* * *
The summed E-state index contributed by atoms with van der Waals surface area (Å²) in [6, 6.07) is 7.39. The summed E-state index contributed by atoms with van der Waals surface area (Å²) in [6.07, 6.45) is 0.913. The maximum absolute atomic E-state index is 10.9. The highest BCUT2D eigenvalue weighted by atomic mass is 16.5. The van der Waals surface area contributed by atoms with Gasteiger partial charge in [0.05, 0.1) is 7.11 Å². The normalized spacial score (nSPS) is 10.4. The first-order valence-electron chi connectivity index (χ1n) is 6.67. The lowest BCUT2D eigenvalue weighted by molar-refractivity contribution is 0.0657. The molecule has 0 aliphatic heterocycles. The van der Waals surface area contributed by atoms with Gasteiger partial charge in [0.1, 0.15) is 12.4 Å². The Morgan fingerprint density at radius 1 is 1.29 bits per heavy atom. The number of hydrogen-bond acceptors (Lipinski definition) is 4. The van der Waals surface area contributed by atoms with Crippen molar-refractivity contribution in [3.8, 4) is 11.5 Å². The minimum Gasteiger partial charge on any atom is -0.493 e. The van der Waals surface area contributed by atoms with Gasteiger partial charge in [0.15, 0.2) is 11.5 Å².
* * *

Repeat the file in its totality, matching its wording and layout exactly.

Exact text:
The summed E-state index contributed by atoms with van der Waals surface area (Å²) in [6, 6.07) is 7.39. The summed E-state index contributed by atoms with van der Waals surface area (Å²) in [6.07, 6.45) is 0.913. The maximum absolute atomic E-state index is 10.9. The highest BCUT2D eigenvalue weighted by atomic mass is 16.5. The van der Waals surface area contributed by atoms with Gasteiger partial charge in [0.05, 0.1) is 7.11 Å². The normalized spacial score (nSPS) is 10.4. The first-order valence-electron chi connectivity index (χ1n) is 6.67. The lowest BCUT2D eigenvalue weighted by molar-refractivity contribution is 0.0657. The molecule has 0 aliphatic heterocycles. The van der Waals surface area contributed by atoms with Gasteiger partial charge in [0.1, 0.15) is 12.4 Å². The Morgan fingerprint density at radius 1 is 1.29 bits per heavy atom. The number of hydrogen-bond acceptors (Lipinski definition) is 4. The van der Waals surface area contributed by atoms with Crippen molar-refractivity contribution in [3.8, 4) is 11.5 Å². The minimum Gasteiger partial charge on any atom is -0.493 e. The van der Waals surface area contributed by atoms with Gasteiger partial charge in [0.15, 0.2) is 11.5 Å².